Today on Break it Down we explore Tips For Emotional Coping In The Wake Of Recent Deaths In The US, Protests And BLM Movement with Chartered Counselling Psychologist Dr Tamara Vaughan of Mind Health Psychology⠀
Presumably, most people are aware of the events in the last few months in the US that have sparked a recent wave of protests not just in the US but globally; and widespread discussions on the ways in which systemic racism exists within various societies. Barbados has seen its own protests recently, and resulting discussions around the removal of monuments, notably for example, that of Admiral Lord Nelson in Bridgetown.
Racism is not new, these deaths, sadly, are not new and neither are their resulting protests. Yet, many friends, family members and clients (of all ethnic backgrounds) have shared examples of feeling overwhelmed by the stories, pictures and videos in the media; feeling enraged, feeling exhausted and so on. These discussions about and protests against systems of oppression and systemic racism are important; and at the same time, it’s important to consider how best to take care of yourself throughout this period of heightened distress and public discourse.
Here are a few tips that may be useful.
1. Be mindful of your (social) media exposure.
It’s important always to find a balance between remaining informed and creating a boundary; so try to limit the time you spend exposing yourself/being exposed to the events around you. Perhaps set yourself a time limit on how long you’ll spend watching the news or scrolling through Instagram and/or make tactful decisions about what forums you go to for information.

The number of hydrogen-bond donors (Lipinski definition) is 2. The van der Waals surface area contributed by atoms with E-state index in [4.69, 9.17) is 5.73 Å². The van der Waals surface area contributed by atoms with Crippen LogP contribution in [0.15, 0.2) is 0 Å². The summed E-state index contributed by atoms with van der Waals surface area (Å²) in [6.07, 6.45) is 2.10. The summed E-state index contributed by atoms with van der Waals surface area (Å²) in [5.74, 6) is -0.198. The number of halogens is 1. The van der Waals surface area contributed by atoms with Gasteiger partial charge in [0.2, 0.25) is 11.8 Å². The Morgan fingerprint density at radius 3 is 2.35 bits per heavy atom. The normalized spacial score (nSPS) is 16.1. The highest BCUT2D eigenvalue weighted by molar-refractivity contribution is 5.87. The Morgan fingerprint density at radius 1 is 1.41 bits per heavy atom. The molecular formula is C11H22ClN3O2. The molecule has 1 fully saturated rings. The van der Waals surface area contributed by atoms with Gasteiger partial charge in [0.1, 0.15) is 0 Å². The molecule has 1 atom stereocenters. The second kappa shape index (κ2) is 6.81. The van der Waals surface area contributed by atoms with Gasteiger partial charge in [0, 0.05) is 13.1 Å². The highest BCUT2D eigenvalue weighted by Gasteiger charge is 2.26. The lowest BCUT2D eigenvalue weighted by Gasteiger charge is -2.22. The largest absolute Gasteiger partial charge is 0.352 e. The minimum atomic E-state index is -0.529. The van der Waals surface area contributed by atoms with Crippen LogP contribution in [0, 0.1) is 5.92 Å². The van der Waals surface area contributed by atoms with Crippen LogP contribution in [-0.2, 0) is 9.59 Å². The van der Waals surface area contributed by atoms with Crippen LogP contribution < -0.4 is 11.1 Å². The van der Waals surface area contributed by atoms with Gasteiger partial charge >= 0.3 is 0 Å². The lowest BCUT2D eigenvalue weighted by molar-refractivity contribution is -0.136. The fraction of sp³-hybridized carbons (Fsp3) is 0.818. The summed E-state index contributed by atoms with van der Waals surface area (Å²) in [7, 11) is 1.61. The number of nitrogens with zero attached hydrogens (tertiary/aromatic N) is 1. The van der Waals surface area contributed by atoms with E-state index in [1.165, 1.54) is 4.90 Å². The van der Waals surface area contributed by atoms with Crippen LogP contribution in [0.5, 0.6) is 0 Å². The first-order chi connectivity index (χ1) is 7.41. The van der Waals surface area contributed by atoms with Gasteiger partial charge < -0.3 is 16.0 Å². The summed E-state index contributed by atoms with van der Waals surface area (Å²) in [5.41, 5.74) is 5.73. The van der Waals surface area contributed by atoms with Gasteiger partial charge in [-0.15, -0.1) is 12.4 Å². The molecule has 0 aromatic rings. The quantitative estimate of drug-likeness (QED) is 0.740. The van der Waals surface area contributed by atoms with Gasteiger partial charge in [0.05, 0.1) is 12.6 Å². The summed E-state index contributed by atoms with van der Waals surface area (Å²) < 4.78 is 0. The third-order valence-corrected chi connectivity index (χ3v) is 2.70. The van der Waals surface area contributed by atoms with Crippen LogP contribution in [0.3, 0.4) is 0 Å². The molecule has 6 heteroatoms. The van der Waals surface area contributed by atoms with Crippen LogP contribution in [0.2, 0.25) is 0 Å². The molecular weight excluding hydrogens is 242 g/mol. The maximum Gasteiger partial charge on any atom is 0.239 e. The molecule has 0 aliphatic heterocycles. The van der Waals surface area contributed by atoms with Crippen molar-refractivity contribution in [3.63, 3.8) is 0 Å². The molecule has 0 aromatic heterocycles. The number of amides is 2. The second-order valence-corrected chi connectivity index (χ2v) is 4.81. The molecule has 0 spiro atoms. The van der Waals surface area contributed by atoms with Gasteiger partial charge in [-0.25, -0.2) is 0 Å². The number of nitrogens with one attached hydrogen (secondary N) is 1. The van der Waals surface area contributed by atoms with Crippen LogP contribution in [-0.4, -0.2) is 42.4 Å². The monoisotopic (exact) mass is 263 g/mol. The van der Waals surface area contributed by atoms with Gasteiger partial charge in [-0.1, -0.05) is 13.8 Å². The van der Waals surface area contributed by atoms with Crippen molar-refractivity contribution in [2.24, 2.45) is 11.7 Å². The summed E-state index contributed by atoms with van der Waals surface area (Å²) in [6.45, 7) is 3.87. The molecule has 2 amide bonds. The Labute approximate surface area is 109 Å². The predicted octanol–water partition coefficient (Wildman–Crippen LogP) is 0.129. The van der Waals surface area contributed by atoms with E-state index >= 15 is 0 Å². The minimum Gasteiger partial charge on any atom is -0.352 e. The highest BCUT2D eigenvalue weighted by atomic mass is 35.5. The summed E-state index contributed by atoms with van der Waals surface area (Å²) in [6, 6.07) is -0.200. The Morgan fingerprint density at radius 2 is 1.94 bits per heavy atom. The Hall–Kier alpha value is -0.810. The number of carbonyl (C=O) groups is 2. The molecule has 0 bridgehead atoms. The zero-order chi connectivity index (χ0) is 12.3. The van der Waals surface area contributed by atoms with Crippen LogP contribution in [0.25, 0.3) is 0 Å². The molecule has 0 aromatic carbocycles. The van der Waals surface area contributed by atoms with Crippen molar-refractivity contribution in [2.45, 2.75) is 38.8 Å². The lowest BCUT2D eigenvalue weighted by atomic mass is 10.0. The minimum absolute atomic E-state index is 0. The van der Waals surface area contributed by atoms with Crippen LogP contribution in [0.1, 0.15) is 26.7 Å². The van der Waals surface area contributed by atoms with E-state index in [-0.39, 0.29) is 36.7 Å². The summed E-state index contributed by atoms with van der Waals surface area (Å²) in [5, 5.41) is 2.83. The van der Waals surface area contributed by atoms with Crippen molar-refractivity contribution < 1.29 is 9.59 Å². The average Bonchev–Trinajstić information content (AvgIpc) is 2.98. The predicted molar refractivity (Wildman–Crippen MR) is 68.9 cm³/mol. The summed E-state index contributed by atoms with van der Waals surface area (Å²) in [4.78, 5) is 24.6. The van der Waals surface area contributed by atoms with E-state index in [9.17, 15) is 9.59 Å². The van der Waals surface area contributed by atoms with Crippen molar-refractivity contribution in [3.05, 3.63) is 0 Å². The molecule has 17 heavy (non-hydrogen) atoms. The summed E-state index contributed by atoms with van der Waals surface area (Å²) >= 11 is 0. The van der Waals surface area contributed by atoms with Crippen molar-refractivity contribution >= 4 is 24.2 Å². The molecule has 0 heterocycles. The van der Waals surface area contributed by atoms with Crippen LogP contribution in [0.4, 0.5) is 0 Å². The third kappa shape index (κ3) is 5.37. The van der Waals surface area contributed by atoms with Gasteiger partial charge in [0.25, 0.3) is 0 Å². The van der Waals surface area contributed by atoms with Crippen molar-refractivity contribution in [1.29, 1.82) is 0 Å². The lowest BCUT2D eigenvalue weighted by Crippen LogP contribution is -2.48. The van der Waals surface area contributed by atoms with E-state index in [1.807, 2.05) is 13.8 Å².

2. Acknowledge your feelings and allow them to be there.
This is an important one because when we feel overwhelmed, all we want to do is shut down. Shutting down is sometimes a useful strategy but it can also cause us to feel disconnected and ill equipped to cope with the feelings that we have been ignoring, especially if it’s a strategy that is applied over a long period of time. Instead of completely shutting down, try to acknowledge exactly what and how you are feeling, be specific in naming your emotion, for example, saying ‘I feel angry and sad’, rather than saying, ‘I feel emotional’. Then, make a decision about what is the best way to support or soothe that particular emotion. Some suggestions are:
Feeling angry? Do some physical exercise to release and relieve the physical sensations created by anger. Becoming involved in protests or local discussions and projects can help you to feel that you are channelling your anger into something productive.
Feeling anxiety or scared? Spend some time with people whose company you enjoy, who you feel safe with and who you can trust.
3. Set boundaries for when discussions arise.
Have a clear sense for yourself of the discussions you are willing to have and with whom. This may be dictated by your emotional capacity on any given day or may depend on the environment you’re in at the time and how safe you feel to have these conversations in that environment. If you find yourself in a discussion that feels unsafe, uncomfortable, infuriating or simply beyond your emotional capacity, excuse yourself, you are under no obligation to justify your feelings or educate others who may disagree and show an unwillingness to listen/understand.
Disclaimer: The information provided is advisory but should not replace any further specialist mental health or medical input, should you need this.